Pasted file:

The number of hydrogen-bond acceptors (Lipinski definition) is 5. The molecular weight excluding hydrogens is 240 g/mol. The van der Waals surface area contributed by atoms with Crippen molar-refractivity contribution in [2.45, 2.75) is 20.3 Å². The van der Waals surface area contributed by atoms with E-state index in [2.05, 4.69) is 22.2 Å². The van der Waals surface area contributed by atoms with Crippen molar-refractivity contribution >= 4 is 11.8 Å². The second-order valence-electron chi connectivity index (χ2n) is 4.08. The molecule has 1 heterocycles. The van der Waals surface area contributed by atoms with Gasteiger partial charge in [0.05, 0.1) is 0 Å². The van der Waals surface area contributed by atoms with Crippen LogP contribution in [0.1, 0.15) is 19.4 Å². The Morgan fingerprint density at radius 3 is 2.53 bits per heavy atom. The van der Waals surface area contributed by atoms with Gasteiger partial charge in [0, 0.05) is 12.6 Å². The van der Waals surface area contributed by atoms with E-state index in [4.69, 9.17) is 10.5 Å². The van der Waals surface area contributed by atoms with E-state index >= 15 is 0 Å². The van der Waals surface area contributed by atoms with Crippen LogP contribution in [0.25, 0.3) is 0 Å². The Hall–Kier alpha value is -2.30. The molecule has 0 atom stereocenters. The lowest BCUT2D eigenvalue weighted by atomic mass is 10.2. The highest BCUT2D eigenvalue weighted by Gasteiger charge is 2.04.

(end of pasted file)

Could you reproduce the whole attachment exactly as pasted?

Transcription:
The number of hydrogen-bond acceptors (Lipinski definition) is 5. The molecular weight excluding hydrogens is 240 g/mol. The van der Waals surface area contributed by atoms with Crippen molar-refractivity contribution in [2.45, 2.75) is 20.3 Å². The van der Waals surface area contributed by atoms with E-state index in [2.05, 4.69) is 22.2 Å². The van der Waals surface area contributed by atoms with Crippen molar-refractivity contribution >= 4 is 11.8 Å². The second-order valence-electron chi connectivity index (χ2n) is 4.08. The molecule has 1 heterocycles. The van der Waals surface area contributed by atoms with Gasteiger partial charge in [0.05, 0.1) is 0 Å². The van der Waals surface area contributed by atoms with Crippen LogP contribution in [0.1, 0.15) is 19.4 Å². The Morgan fingerprint density at radius 3 is 2.53 bits per heavy atom. The van der Waals surface area contributed by atoms with Gasteiger partial charge in [0, 0.05) is 12.6 Å². The van der Waals surface area contributed by atoms with E-state index in [4.69, 9.17) is 10.5 Å². The van der Waals surface area contributed by atoms with E-state index >= 15 is 0 Å². The van der Waals surface area contributed by atoms with Crippen LogP contribution in [0.25, 0.3) is 0 Å². The Hall–Kier alpha value is -2.30. The molecule has 0 atom stereocenters. The lowest BCUT2D eigenvalue weighted by atomic mass is 10.2. The highest BCUT2D eigenvalue weighted by Gasteiger charge is 2.04.